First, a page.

Wednesday, October 20, 2010

The Third Use of the Law

Christians will sometimes talk about 3 uses of the Law. The first use is that of a curb, where the simple threat of punishment (either Divine or human, temporal or eternal) will keep people from behaving badly. The great theologian Governor Tarkin understood this - "Fear will keep the systems in line, fear of this battle station." This first use is quite useful - it's sort of the basis of much of our legal system - and even the most wicked person can be brought to heel by it (although, as the above mentioned Tarkin doctrine shows, it has limitations and can be prone to abuse).

The second use is that of a mirror, a theological use where the Law shows man his own sin, showing man that he is not righteous as God created him to be and desires him to be. This is the what is sometimes called the theological use of the Law. As a theologian, this is vitally important - if one does not know his own sin, one will despise his Savior. If you insist you aren't drowning, you aren't going to care about the life preserver.

Then there is the 3rd use of the Law. This is often called a guide or a trellis. The idea is that for the Christian, the one who has been brought to faith, who is redeemed, who has the New Man in him, can look at the Law and learn from it, can shape his life according to, and view the Law as a guide for structuring his life.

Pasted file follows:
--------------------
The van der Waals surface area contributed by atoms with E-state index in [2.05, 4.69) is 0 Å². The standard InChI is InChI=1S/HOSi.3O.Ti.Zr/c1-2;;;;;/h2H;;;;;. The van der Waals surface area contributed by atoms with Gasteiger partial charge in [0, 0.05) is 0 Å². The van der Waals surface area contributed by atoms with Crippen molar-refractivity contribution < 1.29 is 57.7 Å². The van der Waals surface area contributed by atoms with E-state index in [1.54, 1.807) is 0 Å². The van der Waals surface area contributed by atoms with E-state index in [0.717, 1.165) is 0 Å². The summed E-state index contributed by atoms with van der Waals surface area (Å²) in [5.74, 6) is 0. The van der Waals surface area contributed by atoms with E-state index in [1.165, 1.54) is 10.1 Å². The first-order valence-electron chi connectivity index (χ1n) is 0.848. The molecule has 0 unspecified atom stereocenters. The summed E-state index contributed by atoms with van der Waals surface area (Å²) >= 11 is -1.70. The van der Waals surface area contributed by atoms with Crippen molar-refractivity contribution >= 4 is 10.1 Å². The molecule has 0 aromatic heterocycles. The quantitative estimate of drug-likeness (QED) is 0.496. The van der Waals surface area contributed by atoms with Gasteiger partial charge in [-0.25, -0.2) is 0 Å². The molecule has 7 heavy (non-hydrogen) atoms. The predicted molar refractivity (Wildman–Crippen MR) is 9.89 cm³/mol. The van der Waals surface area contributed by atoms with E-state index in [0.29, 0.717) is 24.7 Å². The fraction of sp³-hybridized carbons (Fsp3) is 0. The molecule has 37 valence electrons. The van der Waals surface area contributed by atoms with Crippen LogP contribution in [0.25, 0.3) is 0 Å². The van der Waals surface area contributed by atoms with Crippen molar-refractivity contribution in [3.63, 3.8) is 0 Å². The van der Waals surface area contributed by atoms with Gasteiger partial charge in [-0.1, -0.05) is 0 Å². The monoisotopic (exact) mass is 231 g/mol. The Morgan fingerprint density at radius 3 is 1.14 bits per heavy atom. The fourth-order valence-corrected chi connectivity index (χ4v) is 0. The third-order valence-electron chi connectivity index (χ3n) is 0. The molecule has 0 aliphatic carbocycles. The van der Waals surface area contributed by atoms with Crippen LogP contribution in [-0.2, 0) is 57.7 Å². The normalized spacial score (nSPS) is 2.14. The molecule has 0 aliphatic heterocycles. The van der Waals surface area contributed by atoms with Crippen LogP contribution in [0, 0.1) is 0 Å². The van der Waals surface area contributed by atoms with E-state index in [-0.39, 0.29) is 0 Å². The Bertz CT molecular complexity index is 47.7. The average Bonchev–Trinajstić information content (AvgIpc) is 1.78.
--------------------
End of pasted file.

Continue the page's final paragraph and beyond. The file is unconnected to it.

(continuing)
This is true.

However, until the resurrection of the dead upon the last day, as long as I am in my flesh, I am not simply a new man, I am also a sinner with the old Adam. The problem comes in when we teach the 3rd use of the law not thinking or understanding that any use of the 3rd use, of what I ought to do, will automatically also be 2nd use of the Law showing what I have not done.

We forget this. "Here is how you go and live your life as a good little Christian" is rightly heard as "I haven't done that - ergo I am a bad Christian".

For the person with the burdened conscience, the Law ALWAYS has this 2nd use overtone. It always hits like a hammer.

And while you have flesh and blood, it should always hit you like a hammer as well. If it isn't. . . why not? Why do you think so highly of yourself that this correction of the Law is merely a small thing compared to the wonders of getting the better rules for living? What do you think of yourself - and is that in line with what the Scriptures say?

No comments: